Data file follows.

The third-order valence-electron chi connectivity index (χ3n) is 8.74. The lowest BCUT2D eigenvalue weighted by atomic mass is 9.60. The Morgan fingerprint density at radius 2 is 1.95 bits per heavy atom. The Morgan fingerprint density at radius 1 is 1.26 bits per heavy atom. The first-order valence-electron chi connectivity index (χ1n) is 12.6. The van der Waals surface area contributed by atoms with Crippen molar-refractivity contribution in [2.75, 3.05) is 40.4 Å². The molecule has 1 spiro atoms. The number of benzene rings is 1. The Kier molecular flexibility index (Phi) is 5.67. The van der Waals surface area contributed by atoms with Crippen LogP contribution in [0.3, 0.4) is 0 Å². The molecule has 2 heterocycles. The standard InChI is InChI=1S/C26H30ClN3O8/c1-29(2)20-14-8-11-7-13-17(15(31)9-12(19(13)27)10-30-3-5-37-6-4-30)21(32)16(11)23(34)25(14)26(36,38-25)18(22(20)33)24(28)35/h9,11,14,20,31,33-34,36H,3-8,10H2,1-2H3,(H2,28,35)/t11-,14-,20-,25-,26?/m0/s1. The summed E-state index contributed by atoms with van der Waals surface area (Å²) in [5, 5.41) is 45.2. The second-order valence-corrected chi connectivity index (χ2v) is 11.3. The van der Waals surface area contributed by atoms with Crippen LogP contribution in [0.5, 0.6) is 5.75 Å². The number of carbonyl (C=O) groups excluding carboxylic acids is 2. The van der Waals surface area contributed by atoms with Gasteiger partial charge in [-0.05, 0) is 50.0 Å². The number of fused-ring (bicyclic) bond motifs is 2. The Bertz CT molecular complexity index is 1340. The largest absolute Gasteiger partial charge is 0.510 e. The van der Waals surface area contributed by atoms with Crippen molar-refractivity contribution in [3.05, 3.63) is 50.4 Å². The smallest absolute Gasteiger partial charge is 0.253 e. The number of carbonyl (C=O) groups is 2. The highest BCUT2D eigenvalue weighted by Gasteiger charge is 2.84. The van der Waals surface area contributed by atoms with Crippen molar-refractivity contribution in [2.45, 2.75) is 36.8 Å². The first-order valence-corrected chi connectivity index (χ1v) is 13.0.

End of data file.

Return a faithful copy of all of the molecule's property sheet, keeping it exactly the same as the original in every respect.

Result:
The third-order valence-electron chi connectivity index (χ3n) is 8.74. The lowest BCUT2D eigenvalue weighted by atomic mass is 9.60. The Morgan fingerprint density at radius 2 is 1.95 bits per heavy atom. The Morgan fingerprint density at radius 1 is 1.26 bits per heavy atom. The first-order valence-electron chi connectivity index (χ1n) is 12.6. The van der Waals surface area contributed by atoms with Crippen molar-refractivity contribution in [2.75, 3.05) is 40.4 Å². The molecule has 1 spiro atoms. The number of benzene rings is 1. The Kier molecular flexibility index (Phi) is 5.67. The van der Waals surface area contributed by atoms with Crippen LogP contribution in [0.3, 0.4) is 0 Å². The molecule has 2 heterocycles. The standard InChI is InChI=1S/C26H30ClN3O8/c1-29(2)20-14-8-11-7-13-17(15(31)9-12(19(13)27)10-30-3-5-37-6-4-30)21(32)16(11)23(34)25(14)26(36,38-25)18(22(20)33)24(28)35/h9,11,14,20,31,33-34,36H,3-8,10H2,1-2H3,(H2,28,35)/t11-,14-,20-,25-,26?/m0/s1. The summed E-state index contributed by atoms with van der Waals surface area (Å²) in [5, 5.41) is 45.2. The second-order valence-corrected chi connectivity index (χ2v) is 11.3. The van der Waals surface area contributed by atoms with Crippen LogP contribution in [0.5, 0.6) is 5.75 Å². The number of carbonyl (C=O) groups excluding carboxylic acids is 2. The van der Waals surface area contributed by atoms with Gasteiger partial charge in [-0.05, 0) is 50.0 Å². The number of fused-ring (bicyclic) bond motifs is 2. The Bertz CT molecular complexity index is 1340. The largest absolute Gasteiger partial charge is 0.510 e. The van der Waals surface area contributed by atoms with Crippen molar-refractivity contribution in [3.05, 3.63) is 50.4 Å². The smallest absolute Gasteiger partial charge is 0.253 e. The number of carbonyl (C=O) groups is 2. The highest BCUT2D eigenvalue weighted by Gasteiger charge is 2.84. The van der Waals surface area contributed by atoms with Crippen molar-refractivity contribution in [2.45, 2.75) is 36.8 Å². The first-order valence-corrected chi connectivity index (χ1v) is 13.0.